It’s a gripping, man-vs-nature-vs-capitalism tale with solid emotional underpinning. Nettheim teases out a story that has Defoe’s hunter, Martin, working for a shady client and sent out into the Tasmanian brush to search for the tiger. It is here he encounters others out to beat him to the prize, with a tale of greenies vs loggers playing out amid the scenic backdrop.
Martin is a loner who doesn’t need anyone, and Defoe excels as a man at home in the wild, with only his wits and a rifle for company. Society is not on his list to engage with – until he finds lodgings with Frances O’Connor’s grieving wife Lucy, whose husband went missing on the trail of the tiger a year earlier, potentially at the hands of displeased locals.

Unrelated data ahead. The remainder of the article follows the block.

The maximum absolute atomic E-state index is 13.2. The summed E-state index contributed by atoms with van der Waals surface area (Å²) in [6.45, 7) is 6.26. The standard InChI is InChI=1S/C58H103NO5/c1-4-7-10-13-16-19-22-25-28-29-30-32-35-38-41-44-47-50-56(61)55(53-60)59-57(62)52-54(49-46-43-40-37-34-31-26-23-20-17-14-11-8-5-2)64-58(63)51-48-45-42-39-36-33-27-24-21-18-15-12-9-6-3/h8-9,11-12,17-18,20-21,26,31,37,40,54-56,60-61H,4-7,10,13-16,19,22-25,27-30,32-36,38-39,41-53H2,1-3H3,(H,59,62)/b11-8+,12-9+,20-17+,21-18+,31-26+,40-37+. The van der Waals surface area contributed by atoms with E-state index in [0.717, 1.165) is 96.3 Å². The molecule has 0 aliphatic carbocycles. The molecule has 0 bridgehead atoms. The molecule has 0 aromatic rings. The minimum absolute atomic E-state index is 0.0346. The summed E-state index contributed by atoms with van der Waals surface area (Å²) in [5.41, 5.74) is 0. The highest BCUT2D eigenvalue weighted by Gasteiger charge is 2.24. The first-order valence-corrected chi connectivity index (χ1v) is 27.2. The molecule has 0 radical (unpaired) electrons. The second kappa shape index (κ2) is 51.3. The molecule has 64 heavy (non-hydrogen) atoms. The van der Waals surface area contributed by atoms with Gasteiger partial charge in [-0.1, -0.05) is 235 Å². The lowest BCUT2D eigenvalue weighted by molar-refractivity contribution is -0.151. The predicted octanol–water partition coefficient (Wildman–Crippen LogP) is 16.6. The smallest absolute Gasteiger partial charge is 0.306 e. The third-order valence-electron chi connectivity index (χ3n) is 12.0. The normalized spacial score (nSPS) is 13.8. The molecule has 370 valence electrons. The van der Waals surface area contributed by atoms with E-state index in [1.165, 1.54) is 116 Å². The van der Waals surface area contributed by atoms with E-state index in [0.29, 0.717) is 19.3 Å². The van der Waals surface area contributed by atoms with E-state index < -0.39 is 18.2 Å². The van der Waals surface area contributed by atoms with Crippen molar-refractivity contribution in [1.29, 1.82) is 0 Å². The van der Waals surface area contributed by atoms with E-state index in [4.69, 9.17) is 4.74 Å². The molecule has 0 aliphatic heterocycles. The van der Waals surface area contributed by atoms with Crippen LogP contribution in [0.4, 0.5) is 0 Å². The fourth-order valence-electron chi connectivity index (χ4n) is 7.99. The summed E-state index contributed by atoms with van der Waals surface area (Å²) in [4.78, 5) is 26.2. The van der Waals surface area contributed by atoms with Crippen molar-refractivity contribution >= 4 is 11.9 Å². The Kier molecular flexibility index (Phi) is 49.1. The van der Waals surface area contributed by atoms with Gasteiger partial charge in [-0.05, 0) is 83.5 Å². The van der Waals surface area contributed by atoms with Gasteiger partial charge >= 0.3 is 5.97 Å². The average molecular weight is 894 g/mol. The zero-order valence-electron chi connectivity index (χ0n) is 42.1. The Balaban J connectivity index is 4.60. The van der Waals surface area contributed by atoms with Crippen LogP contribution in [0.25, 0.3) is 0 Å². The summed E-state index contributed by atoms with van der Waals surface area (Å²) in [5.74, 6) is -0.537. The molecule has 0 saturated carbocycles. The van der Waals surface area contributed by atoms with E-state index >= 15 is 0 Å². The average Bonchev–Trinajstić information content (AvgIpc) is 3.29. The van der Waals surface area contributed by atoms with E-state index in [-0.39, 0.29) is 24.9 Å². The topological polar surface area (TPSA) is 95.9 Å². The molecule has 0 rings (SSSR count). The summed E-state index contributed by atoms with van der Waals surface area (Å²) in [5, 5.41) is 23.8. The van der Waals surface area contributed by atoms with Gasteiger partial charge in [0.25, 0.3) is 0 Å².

Nettheim uses the film to consider the case for conservation versus the logging industry’s generation of local jobs, and he presents both sides of the argument with rigour. He captures the stillness of the outdoors, too – Martin’s scenes alone in the wild are fraught with tension – although the story loses momentum near its end.
It is Martin’s emotional thaw, though, that most affects. His interaction with Lucy’s two children brings him out of his self-serving fug, and ultimately informs his decision on whether to complete his mission or re-engage with the world.
Good for: A taut thriller with smarts and heart, too
Starring: Willem Dafoe, Sam Neil | 15 | 90mins